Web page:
In affirming the trial court's ruling, the appellate court concluded that "the public's interest in maintaining the power of the grand jury" outweighed the patients' interest in avoiding revelation of their identities. (95 Ill. App.3d 601, 605.) The court rejected defendant's arguments that disclosure of the women's names violated section 5.1 of "An Act in regard to evidence and depositions" (Act) (Ill. Rev. Stat. 1979, ch. 51, par. 5.1) and the Illinois Abortion Law of 1975 (Ill. Rev. Stat. 1979, ch. 38, par. 81-21 et seq.).
Section 5.1 of the Act, commonly referred to as the physician-patient privilege, provides: "No physician or surgeon shall be permitted to disclose any information he may have acquired in attending any patient in a professional character, necessary to enable him professionally to serve such patient * * *." (Emphasis added.) (Ill. Rev. Stat. 1979, ch. 51, par. 5.1.) The statute then lists a number of exceptions to the privilege, none of which are applicable here.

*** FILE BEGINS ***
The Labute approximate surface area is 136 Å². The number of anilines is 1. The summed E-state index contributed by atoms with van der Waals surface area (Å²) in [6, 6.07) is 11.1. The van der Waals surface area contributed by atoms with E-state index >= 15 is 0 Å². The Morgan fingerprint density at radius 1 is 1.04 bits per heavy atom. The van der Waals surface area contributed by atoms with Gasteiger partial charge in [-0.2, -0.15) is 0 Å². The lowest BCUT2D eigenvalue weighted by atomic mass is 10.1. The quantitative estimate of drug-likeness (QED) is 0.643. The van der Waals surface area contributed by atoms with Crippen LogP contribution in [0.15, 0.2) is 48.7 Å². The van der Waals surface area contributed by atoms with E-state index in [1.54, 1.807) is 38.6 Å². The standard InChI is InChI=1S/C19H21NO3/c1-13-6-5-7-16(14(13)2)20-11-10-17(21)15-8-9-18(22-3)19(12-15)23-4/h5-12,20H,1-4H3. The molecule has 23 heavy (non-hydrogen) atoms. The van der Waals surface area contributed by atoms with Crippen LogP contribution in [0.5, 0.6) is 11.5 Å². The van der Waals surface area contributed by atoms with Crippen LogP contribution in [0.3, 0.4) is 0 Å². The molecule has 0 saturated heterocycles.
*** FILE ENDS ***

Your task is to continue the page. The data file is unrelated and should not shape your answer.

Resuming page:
The plain meaning of section 5.1 of the Act limits privileged information to that which is necessary to enable the physician to render professional services. Defendant concedes that a patient's identity is not required for treatment. He also agrees that the mere identification of a patient is not typically considered a privileged communication. However, he argues that, here, disclosure of the patients' names would inevitably associate them with the treatment received. It is asserted that the Medical Center renders only abortion-related services. Therefore, disclosing the women's identities necessarily reveals the privileged information that they received abortions. We recognize this possibility and must therefore determine whether, under the circumstances in this case, the privilege should be construed to extend to a patient's identity.